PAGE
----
Well, Here We Go

I debated as to whether I should tackle this particular topic in this rather intimate space. But I have tried to be an open book here, with my honest feelings, opinions, while also passing along the events and adventures that have gone on in my life, both good and bad.

So, yeah, it’s time to talk about a little bad.

Now, before I pass along the breaking news, this is not a plea for pity. I’ve known several people to go down this road and while we touched the surface of their experience, I’m finding out there’s a lot more when they move you to the front lines. It’s not going to be the only thing I talk about from now on, but there will probably a week or two where I share something that could be beneficial to know for someone fighting prostate cancer.

Up until my diagnosis 10 days ago or so, to me, prostate cancer was that, “Oh, it’s no big deal” cancer.

  • Sure, these days, they cure it all the time.
  • Yeah, a couple of rounds of radiation and it’ll all be behind you.
  • I know lots of people who have had it and they’re now cancer-free!

And so on….

It’s a bit more complicated than that, because no two diagnosis, patients, treatments and results are alike.

We’ve (that referring to me and my personal physician) have been keeping an eye on my situation because of my rising PSA numbers over the past 5 or so years. Since we’re making this an educational class and you may put in for college credit, the prostate-specific antigen (PSA) test is a blood test that measures the level of PSA in a sample of your blood. They use the numbers as a measurement that may indicate if there is cancer present. If your doctor notices your number has exceeded X, he sends you to a urologist who tells you that an increased number is natural for men as they get older. That happens a couple of times, the PSA continues to go up, so then they do a prostate biopsy. Yes, the fun-filled task of taking a dozen plugs out of various parts of your prostate, to see if they can strike cancer. In recent years, I’ve had two of those with no cancer to be found.

But in my most recent blood work, I must have hit a magic number, which trigged getting an MRI and undergoing an “Artemis Biopsy”, which includes the traditional 12 plugs plus 3 bonus plugs that are taken out of the area where the MRI showed as suspicious. Once again, the 12 were fine, but the bonus plugs put me in that fast-growing club nobody wants to belong to.

The really good news: the cancer appeared to be confined to the prostate and I somehow managed to get the slowest growing cancer available. If you were going to have cancer, this is the one to get.

What’s next? Homework. My urologist ran through all of the treatment possibilities and instructed me to set up consults with two different doctors–one, in case I wanted to go the surgery route and the other, for radiation. Those are in the works.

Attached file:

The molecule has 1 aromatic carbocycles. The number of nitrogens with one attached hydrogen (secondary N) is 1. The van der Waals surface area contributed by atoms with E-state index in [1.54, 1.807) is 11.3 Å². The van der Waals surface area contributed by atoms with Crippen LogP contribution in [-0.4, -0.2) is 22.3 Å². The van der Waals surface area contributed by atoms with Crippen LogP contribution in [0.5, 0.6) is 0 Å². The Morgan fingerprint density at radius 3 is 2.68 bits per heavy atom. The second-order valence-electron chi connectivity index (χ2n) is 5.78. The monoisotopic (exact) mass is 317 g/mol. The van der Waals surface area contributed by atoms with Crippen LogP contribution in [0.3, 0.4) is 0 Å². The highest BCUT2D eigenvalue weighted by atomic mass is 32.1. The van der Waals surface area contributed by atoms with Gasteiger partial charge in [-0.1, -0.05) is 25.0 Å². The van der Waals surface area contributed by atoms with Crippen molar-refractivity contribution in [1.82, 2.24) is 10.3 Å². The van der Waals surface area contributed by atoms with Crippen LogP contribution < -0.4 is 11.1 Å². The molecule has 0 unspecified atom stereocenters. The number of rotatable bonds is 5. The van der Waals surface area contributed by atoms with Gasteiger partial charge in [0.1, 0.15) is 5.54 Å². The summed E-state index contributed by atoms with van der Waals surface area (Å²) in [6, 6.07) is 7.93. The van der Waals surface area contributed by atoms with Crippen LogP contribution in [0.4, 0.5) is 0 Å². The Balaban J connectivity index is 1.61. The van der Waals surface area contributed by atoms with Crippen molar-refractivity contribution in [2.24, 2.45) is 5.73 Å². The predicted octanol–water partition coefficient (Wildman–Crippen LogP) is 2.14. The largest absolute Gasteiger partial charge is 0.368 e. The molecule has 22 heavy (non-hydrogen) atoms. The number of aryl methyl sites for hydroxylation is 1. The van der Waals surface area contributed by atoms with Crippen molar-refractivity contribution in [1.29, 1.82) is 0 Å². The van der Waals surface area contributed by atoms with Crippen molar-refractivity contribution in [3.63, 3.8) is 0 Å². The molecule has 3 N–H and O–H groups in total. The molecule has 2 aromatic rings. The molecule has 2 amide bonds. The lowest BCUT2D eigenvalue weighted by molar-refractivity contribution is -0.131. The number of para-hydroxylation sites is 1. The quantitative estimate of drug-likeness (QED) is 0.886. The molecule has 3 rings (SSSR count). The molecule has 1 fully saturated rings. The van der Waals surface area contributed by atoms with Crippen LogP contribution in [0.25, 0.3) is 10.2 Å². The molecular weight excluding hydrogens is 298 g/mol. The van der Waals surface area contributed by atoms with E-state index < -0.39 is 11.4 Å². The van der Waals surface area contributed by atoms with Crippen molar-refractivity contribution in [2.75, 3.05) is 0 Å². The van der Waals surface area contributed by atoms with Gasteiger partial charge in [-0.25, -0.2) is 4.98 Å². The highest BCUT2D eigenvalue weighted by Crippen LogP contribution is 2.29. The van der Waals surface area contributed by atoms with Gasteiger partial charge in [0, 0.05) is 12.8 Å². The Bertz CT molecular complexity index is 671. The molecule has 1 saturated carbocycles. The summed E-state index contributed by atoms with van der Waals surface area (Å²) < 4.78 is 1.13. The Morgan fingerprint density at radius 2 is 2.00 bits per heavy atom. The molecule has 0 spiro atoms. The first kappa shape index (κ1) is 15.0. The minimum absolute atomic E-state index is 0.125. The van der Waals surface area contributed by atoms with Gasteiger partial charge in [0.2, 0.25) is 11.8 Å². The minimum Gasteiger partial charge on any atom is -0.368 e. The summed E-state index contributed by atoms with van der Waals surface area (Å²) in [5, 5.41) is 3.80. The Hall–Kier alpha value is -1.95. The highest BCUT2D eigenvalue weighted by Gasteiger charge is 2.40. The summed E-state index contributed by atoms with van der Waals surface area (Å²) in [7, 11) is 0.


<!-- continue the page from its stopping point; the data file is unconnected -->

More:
An almost-relative and retired Seattle urologist graciously offered to look at my lab results and come to our home (yeah, a doctor making an actual house call), taking my wife and I through each possible procedure, the pro’s and con’s of each and answered all of our questions. I’m sure there will be more.

I also wanted to talk to people I knew who had been down this road before. I have a high school buddy that I’ve stayed in touch with, as well as another friend, all of us the same age, both who had to deal with this challenge. They each were diagnosed with stage 4 prostate cancer but, after Proton treatments, they appeared to have beaten it. Or, so I thought. After having lunch today with my high school buddy, even though he was zapped 6 years ago and considered cured, the cancer came back with a vengeance. Once again, he’s fighting stage 4.

I don’t need to go into details on what happens with the surgery or the radiation treatments, but as one friend said, “Things just aren’t going to be the same again.” The first couple of days after finding out I actually had it, I went from sad, to angry, to depressed, to overwhelmed. There are a lot of decisions to come over the next couple of weeks and then, whatever happens with treatment. Again, with having the slowest-growing variety, I don’t have to rush my decision. But when you’re hearing about the after-effects of which ever direction I go and hear things like “incontinence” and “impotence” and other i-words, frankly, it rattles your world.

My dad had prostate cancer very late in life. So late, the doctor said that he would die of something else before the prostate cancer took him and they were right. He was diagnosed in his late 80s, I’m in my late 60s. I don’t understand why my prostate was in such a hurry.

At this point, I’m going to do everything in my power to continue doing all the things I do and then deal with this in my spare time. It’s therapeutic to dive into my comedy-writing, advertising, video production and all the things I love to do because I actually forget this is even going on. Until I notice that piece of paper to my left which reminds me of the appointments I still need to set up.

I’ve still got a Julebord to emcee this Friday, an annual Christmas CD to put together and I’m working on another holiday parody song with Alana Baxter, plus getting out the annual Christmas letter, the Christmas cards, gotta grab a tree and do some shopping. There’s a lot of really good, fun, positive stuff coming and I’m going to enjoy every minute of it.